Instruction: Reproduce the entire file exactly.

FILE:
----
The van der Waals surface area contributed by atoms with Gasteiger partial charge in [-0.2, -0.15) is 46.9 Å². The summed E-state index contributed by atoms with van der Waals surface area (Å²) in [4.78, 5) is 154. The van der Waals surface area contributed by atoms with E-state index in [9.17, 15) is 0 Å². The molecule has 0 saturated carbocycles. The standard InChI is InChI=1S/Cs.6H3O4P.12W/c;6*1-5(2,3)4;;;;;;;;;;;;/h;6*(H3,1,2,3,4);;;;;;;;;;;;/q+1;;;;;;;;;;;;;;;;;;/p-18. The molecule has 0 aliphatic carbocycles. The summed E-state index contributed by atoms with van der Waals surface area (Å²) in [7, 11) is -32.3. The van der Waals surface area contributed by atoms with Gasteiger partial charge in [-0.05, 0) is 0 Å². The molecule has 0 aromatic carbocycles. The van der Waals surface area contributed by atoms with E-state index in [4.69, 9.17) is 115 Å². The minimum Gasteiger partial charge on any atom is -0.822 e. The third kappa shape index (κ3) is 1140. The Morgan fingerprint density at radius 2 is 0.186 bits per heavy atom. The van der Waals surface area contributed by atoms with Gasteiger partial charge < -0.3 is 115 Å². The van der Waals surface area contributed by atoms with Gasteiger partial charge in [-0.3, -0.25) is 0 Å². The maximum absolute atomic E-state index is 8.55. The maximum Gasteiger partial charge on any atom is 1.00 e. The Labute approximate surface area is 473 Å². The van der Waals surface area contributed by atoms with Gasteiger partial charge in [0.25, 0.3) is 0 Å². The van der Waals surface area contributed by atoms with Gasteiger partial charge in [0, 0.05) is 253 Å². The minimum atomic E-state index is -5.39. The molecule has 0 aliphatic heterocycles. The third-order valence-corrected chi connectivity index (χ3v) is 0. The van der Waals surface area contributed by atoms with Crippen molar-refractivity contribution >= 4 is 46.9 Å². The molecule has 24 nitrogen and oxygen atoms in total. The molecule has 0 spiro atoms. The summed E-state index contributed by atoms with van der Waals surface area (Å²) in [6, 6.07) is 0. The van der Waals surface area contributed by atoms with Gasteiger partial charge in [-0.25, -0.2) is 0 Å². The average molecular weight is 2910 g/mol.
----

The van der Waals surface area contributed by atoms with Gasteiger partial charge in [-0.2, -0.15) is 46.9 Å². The summed E-state index contributed by atoms with van der Waals surface area (Å²) in [4.78, 5) is 154. The van der Waals surface area contributed by atoms with E-state index in [9.17, 15) is 0 Å². The molecule has 0 saturated carbocycles. The standard InChI is InChI=1S/Cs.6H3O4P.12W/c;6*1-5(2,3)4;;;;;;;;;;;;/h;6*(H3,1,2,3,4);;;;;;;;;;;;/q+1;;;;;;;;;;;;;;;;;;/p-18. The molecule has 0 aliphatic carbocycles. The summed E-state index contributed by atoms with van der Waals surface area (Å²) in [7, 11) is -32.3. The van der Waals surface area contributed by atoms with Gasteiger partial charge in [-0.05, 0) is 0 Å². The molecule has 0 aromatic carbocycles. The van der Waals surface area contributed by atoms with E-state index in [4.69, 9.17) is 115 Å². The minimum Gasteiger partial charge on any atom is -0.822 e. The third kappa shape index (κ3) is 1140. The Morgan fingerprint density at radius 2 is 0.186 bits per heavy atom. The van der Waals surface area contributed by atoms with Gasteiger partial charge < -0.3 is 115 Å². The van der Waals surface area contributed by atoms with Gasteiger partial charge in [-0.3, -0.25) is 0 Å². The maximum absolute atomic E-state index is 8.55. The maximum Gasteiger partial charge on any atom is 1.00 e. The Labute approximate surface area is 473 Å². The van der Waals surface area contributed by atoms with Gasteiger partial charge in [0.25, 0.3) is 0 Å². The van der Waals surface area contributed by atoms with Gasteiger partial charge in [0, 0.05) is 253 Å². The minimum atomic E-state index is -5.39. The molecule has 0 aliphatic heterocycles. The third-order valence-corrected chi connectivity index (χ3v) is 0. The van der Waals surface area contributed by atoms with Crippen molar-refractivity contribution >= 4 is 46.9 Å². The molecule has 24 nitrogen and oxygen atoms in total. The molecule has 0 spiro atoms. The summed E-state index contributed by atoms with van der Waals surface area (Å²) in [6, 6.07) is 0. The van der Waals surface area contributed by atoms with Gasteiger partial charge in [-0.25, -0.2) is 0 Å². The average molecular weight is 2910 g/mol.